Fabiano Silveira, Brazil's transparency, supervision and control minister, quit on 30 May after secret recordings of his conversation with Senate President Renan Calheiros were leaked by a television channel. The conversation reportedly suggests that Silveira tried to influence Brazil's ongoing probe into widespread corruption.
Silveira becomes the second minister in acting President Michel Temer's government to resign. Last week, the planning minister Romero Juca, resigned after a similar recording implicating him was made public, Reuters reported. Brazil's two-year old investigation into graft involving billions of dollars has implicated dozens of politicians from the acting president's PMDB party as well as Dilma Rousseff's Workers' Party, and led to the arrests of many top corporate executives.
In the recordings aired on TV Globo, Silveira can be heard talking to Calheiros and advising him on how best to defend himself from the probe, according to reports. The recordings, where Silveira's also heard criticising the prosecutors of the case, were reportedly made at Calheiros's home three months before Silveira joined the government as a minister.
According to the TV Globo report, Silveira spoke to the prosecutors of the Petrobras investigation several times to glean information they may have on Calheiros and then reported it back to the senate president, Reuters reported. At the time of the conversation, Silveira was a counsellor on the National Justice Counsel, a judicial watchdog agency.
On Monday, a government source told Reuters that Silveira would continue in the job "for now" without any other explanation. A spokesperson for Silveira said that while conversations took place, their excerpts were taken out of context.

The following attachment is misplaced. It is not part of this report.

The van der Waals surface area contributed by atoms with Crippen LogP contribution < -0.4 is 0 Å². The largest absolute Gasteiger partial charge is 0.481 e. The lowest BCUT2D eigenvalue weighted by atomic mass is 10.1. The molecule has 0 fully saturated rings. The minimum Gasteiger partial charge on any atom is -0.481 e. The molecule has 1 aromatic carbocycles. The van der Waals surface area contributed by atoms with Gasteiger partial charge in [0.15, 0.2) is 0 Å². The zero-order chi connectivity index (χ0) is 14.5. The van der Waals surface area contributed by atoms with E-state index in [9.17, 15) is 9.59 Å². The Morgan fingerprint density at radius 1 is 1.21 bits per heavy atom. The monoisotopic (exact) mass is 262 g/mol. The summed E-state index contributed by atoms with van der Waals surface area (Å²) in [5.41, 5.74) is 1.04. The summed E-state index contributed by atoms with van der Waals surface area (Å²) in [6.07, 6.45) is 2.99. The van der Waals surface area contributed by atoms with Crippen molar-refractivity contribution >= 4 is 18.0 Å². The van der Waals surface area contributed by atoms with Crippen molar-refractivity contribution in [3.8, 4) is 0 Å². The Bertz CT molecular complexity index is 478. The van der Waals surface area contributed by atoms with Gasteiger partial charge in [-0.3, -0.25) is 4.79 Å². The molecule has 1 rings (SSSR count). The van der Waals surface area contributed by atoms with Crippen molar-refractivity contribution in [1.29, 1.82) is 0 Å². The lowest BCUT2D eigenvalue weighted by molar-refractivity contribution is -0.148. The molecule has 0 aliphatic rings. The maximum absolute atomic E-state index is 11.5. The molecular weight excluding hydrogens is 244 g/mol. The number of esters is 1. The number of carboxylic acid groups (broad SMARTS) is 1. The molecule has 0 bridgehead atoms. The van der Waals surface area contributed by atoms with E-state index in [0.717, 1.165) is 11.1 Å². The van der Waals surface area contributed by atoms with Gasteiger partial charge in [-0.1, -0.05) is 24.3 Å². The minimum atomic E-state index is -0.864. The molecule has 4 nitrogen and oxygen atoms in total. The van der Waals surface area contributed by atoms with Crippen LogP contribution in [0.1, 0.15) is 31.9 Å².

"Temer's initial decision was that Silveira can continue in his post for now because he did not interfere in the investigation, he was just giving Calheiros advice," the spokesperson said.
Sergio Machado, a former executive in the transportation wing of Petrobras, who is under investigation and is now a state's witness, reportedly made several secret recordings of his meetings with politicians in exchange for leniency from prosecutors.
On Monday, employees of the Ministry of Transparency resigned from their posts and protested at the presidential palace demanding that Silveira step down, and called on Temer to reinstate the office of the comptroller general. The employees also prevented Silveira from entering the ministry building and then washed the facade of the building with soap to symbolise the need for Temer's government to clean up its act, Reuters reported.